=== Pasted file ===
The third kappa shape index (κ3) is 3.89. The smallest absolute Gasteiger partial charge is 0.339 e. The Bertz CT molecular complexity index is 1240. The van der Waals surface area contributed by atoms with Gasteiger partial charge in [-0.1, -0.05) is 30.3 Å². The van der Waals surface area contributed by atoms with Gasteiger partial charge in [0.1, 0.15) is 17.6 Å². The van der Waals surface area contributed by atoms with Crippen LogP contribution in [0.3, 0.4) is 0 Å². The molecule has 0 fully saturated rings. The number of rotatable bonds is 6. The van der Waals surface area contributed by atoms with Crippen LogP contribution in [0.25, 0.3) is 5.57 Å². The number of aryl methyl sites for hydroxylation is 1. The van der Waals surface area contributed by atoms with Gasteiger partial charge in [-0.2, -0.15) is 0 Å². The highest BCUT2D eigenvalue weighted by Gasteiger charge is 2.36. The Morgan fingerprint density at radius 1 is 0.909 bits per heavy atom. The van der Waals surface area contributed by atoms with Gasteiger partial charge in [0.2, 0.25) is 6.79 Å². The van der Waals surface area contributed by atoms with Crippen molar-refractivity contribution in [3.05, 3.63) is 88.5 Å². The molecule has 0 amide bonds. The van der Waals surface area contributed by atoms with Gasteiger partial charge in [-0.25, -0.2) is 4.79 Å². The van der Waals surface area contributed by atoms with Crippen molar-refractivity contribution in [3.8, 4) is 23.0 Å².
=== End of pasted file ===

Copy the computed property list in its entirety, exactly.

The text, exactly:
The third kappa shape index (κ3) is 3.89. The smallest absolute Gasteiger partial charge is 0.339 e. The Bertz CT molecular complexity index is 1240. The van der Waals surface area contributed by atoms with Gasteiger partial charge in [-0.1, -0.05) is 30.3 Å². The van der Waals surface area contributed by atoms with Gasteiger partial charge in [0.1, 0.15) is 17.6 Å². The van der Waals surface area contributed by atoms with Crippen LogP contribution in [0.3, 0.4) is 0 Å². The molecule has 0 fully saturated rings. The number of rotatable bonds is 6. The van der Waals surface area contributed by atoms with Crippen LogP contribution in [0.25, 0.3) is 5.57 Å². The number of aryl methyl sites for hydroxylation is 1. The van der Waals surface area contributed by atoms with Gasteiger partial charge in [-0.2, -0.15) is 0 Å². The highest BCUT2D eigenvalue weighted by Gasteiger charge is 2.36. The Morgan fingerprint density at radius 1 is 0.909 bits per heavy atom. The van der Waals surface area contributed by atoms with Gasteiger partial charge in [0.2, 0.25) is 6.79 Å². The van der Waals surface area contributed by atoms with Crippen molar-refractivity contribution in [3.05, 3.63) is 88.5 Å². The molecule has 0 amide bonds. The van der Waals surface area contributed by atoms with Gasteiger partial charge in [-0.25, -0.2) is 4.79 Å². The van der Waals surface area contributed by atoms with Crippen molar-refractivity contribution in [3.8, 4) is 23.0 Å².